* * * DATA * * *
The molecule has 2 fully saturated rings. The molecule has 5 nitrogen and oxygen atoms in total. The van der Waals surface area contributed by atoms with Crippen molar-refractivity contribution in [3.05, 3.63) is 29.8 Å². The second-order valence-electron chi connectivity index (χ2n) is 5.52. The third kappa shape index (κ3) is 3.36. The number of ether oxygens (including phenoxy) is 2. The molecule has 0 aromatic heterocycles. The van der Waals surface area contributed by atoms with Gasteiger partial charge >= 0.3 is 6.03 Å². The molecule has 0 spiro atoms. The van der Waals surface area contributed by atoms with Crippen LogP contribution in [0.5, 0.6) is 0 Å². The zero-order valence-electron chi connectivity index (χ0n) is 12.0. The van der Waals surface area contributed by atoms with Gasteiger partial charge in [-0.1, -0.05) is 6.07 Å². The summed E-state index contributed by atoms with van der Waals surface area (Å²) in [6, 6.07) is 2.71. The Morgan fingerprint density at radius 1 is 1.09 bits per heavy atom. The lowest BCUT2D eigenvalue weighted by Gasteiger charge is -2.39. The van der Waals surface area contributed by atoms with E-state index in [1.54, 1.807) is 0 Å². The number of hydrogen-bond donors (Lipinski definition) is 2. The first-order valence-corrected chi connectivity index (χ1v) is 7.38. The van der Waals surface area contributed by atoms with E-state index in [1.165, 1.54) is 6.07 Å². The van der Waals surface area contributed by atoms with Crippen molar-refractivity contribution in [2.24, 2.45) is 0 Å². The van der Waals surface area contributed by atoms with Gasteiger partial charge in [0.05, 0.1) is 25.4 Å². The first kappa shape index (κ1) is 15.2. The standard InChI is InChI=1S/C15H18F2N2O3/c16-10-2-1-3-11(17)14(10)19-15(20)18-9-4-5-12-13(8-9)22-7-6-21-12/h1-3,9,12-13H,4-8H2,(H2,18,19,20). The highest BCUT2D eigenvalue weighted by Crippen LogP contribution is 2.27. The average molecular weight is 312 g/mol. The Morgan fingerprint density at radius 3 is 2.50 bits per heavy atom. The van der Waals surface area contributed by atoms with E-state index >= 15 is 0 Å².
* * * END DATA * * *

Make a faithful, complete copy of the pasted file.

The molecule has 2 fully saturated rings. The molecule has 5 nitrogen and oxygen atoms in total. The van der Waals surface area contributed by atoms with Crippen molar-refractivity contribution in [3.05, 3.63) is 29.8 Å². The second-order valence-electron chi connectivity index (χ2n) is 5.52. The third kappa shape index (κ3) is 3.36. The number of ether oxygens (including phenoxy) is 2. The molecule has 0 aromatic heterocycles. The van der Waals surface area contributed by atoms with Gasteiger partial charge >= 0.3 is 6.03 Å². The molecule has 0 spiro atoms. The van der Waals surface area contributed by atoms with Crippen LogP contribution in [0.5, 0.6) is 0 Å². The zero-order valence-electron chi connectivity index (χ0n) is 12.0. The van der Waals surface area contributed by atoms with Gasteiger partial charge in [-0.1, -0.05) is 6.07 Å². The summed E-state index contributed by atoms with van der Waals surface area (Å²) in [6, 6.07) is 2.71. The Morgan fingerprint density at radius 1 is 1.09 bits per heavy atom. The lowest BCUT2D eigenvalue weighted by Gasteiger charge is -2.39. The van der Waals surface area contributed by atoms with E-state index in [1.54, 1.807) is 0 Å². The number of hydrogen-bond donors (Lipinski definition) is 2. The first-order valence-corrected chi connectivity index (χ1v) is 7.38. The van der Waals surface area contributed by atoms with E-state index in [1.165, 1.54) is 6.07 Å². The van der Waals surface area contributed by atoms with Crippen molar-refractivity contribution in [2.24, 2.45) is 0 Å². The van der Waals surface area contributed by atoms with Gasteiger partial charge in [0.05, 0.1) is 25.4 Å². The first kappa shape index (κ1) is 15.2. The standard InChI is InChI=1S/C15H18F2N2O3/c16-10-2-1-3-11(17)14(10)19-15(20)18-9-4-5-12-13(8-9)22-7-6-21-12/h1-3,9,12-13H,4-8H2,(H2,18,19,20). The highest BCUT2D eigenvalue weighted by Crippen LogP contribution is 2.27. The average molecular weight is 312 g/mol. The Morgan fingerprint density at radius 3 is 2.50 bits per heavy atom. The van der Waals surface area contributed by atoms with E-state index >= 15 is 0 Å².